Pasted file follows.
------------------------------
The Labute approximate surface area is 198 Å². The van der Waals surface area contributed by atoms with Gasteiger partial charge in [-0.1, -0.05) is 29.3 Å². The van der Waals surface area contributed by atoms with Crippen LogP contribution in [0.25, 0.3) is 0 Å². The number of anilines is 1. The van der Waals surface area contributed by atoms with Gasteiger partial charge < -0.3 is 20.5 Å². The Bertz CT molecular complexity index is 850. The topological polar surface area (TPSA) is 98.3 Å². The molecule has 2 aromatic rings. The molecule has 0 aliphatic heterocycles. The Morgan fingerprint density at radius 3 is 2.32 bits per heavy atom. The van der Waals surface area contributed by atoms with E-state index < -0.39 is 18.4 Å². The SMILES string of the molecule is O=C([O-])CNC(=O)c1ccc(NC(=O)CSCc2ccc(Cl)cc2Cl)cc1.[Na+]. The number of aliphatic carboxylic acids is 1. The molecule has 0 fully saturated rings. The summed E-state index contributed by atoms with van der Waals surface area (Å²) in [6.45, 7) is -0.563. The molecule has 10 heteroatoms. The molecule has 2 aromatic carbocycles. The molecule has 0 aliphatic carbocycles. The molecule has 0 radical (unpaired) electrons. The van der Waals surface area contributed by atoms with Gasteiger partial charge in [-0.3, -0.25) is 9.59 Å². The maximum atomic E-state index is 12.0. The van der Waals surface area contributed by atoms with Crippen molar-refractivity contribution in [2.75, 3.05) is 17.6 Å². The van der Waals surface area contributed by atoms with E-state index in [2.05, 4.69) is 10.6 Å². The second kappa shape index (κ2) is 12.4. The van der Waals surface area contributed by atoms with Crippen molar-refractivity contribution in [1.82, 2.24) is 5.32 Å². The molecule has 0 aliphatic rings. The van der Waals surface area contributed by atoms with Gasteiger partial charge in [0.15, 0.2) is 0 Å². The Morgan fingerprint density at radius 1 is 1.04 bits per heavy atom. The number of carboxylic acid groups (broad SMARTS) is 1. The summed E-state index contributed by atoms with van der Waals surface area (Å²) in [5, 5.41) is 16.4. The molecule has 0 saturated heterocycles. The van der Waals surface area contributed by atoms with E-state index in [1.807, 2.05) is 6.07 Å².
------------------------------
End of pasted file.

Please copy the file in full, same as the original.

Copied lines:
The Labute approximate surface area is 198 Å². The van der Waals surface area contributed by atoms with Gasteiger partial charge in [-0.1, -0.05) is 29.3 Å². The van der Waals surface area contributed by atoms with Crippen LogP contribution in [0.25, 0.3) is 0 Å². The number of anilines is 1. The van der Waals surface area contributed by atoms with Gasteiger partial charge < -0.3 is 20.5 Å². The Bertz CT molecular complexity index is 850. The topological polar surface area (TPSA) is 98.3 Å². The molecule has 2 aromatic rings. The molecule has 0 aliphatic heterocycles. The Morgan fingerprint density at radius 3 is 2.32 bits per heavy atom. The van der Waals surface area contributed by atoms with E-state index < -0.39 is 18.4 Å². The SMILES string of the molecule is O=C([O-])CNC(=O)c1ccc(NC(=O)CSCc2ccc(Cl)cc2Cl)cc1.[Na+]. The number of aliphatic carboxylic acids is 1. The molecule has 0 fully saturated rings. The summed E-state index contributed by atoms with van der Waals surface area (Å²) in [6.45, 7) is -0.563. The molecule has 10 heteroatoms. The molecule has 2 aromatic carbocycles. The molecule has 0 aliphatic carbocycles. The molecule has 0 radical (unpaired) electrons. The van der Waals surface area contributed by atoms with Gasteiger partial charge in [-0.3, -0.25) is 9.59 Å². The maximum atomic E-state index is 12.0. The van der Waals surface area contributed by atoms with Crippen molar-refractivity contribution in [2.75, 3.05) is 17.6 Å². The van der Waals surface area contributed by atoms with E-state index in [2.05, 4.69) is 10.6 Å². The second kappa shape index (κ2) is 12.4. The van der Waals surface area contributed by atoms with Crippen molar-refractivity contribution in [1.82, 2.24) is 5.32 Å². The molecule has 0 aliphatic rings. The van der Waals surface area contributed by atoms with Gasteiger partial charge in [0.15, 0.2) is 0 Å². The Morgan fingerprint density at radius 1 is 1.04 bits per heavy atom. The number of carboxylic acid groups (broad SMARTS) is 1. The summed E-state index contributed by atoms with van der Waals surface area (Å²) in [5, 5.41) is 16.4. The molecule has 0 saturated heterocycles. The van der Waals surface area contributed by atoms with E-state index in [1.807, 2.05) is 6.07 Å².